India
India
Mercury Poisoning and a Win for Dignity
Mercury Poisoning and a Win for Dignity

Sometimes it takes a viral video to get the attention of a big corporation. Shweta Narayan, an environmental advocate in Chennai, a coastal city of 7 million on the Bay of Bengal in East India, says the one-two punch of publicity and piles of data brought a company to the table.

The small city of Kodaikanal sits in the forested hills southwest of Chennai, and was home to a thermometer- making plant for global corporation Unilever for 15 years. Workers there handled mercury in unsafe conditions, and mercury was dumped near populated areas of the town of 36,000.

Concern over illegal dumping prompted the government to shut down the factory in 2001, but that didn’t help the more than 1,000 workers who were sickened by prolonged contact with the toxic metal.

And that’s where environmental activists like Shweta stepped in. Shweta is Coordinator for Community Environmental Monitoring at The Other Media, whose goal is to empower local communities to advocate on their own behalf.

“Our program primarily provides support to grassroots communities,” Shweta says. “We should not speak for the communities. They should speak for themselves.”

Whether it involves helping residents identify the health impacts — tremors and kidney failure in the case of mercury poisoning — or collect samples showing environmental contamination, the effort is the same, she says.

“The underlying problem is the fight for dignity,” she says. “People living next to polluting facilities are often from marginalized communities.” The Other Media gives community members the tools to engage on their own behalf.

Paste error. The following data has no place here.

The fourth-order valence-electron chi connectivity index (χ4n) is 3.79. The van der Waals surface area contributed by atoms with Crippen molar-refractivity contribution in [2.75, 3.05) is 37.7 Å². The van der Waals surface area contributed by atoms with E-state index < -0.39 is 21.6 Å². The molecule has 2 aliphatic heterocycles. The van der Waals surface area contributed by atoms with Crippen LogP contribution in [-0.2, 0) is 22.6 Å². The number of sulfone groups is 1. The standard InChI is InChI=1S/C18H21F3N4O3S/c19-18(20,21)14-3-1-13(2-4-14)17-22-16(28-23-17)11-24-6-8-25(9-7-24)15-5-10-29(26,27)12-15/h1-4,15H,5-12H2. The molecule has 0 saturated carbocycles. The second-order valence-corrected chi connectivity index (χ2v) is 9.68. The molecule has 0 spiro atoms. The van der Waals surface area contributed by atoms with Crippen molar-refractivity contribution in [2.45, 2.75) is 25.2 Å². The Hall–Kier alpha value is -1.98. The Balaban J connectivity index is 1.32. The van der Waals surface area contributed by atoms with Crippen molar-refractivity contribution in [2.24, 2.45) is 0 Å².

And that’s where ELAW comes in. Every sampling effort The Other Media has helped communities undertake — and they’ve done hundreds across a range of issues from fly ash and its heavy metals that are the byproducts of coal-fired power plants to mercury pollution — has linked back to ELAW, Shweta says.

“I don’t think there’s been a single sample where Staff Scientist Mark Chernaik hasn’t been involved,” she says.

In the case of the former mercury factory workers, 10 years of data still needed a push and that came when a musician wrote a rap and produced a video about Kodaikanal titled “Kodaikanal Won’t.” Published on YouTube in 2015, it quickly went viral and prompted news stories, not just in India, but globally. The video has been seen more than 4 million times. Even the Washington Post covered the video, which features a chorus showing community members chanting “Kodaikanal won’t step down until you make amends now,” and “Unilever, clean up your mess.”

In 2016, Unilever announced a settlement with 590 workers. While the terms of the agreement are confidential, community members have said they are satisfied that the sum will help former workers with health care costs.

“We had a huge social media campaign” Shweta says, “but we had 10 years of data collected.”

 
Shweta Narayan
Coordinator
Community Environmental
Monitoring at The Other Media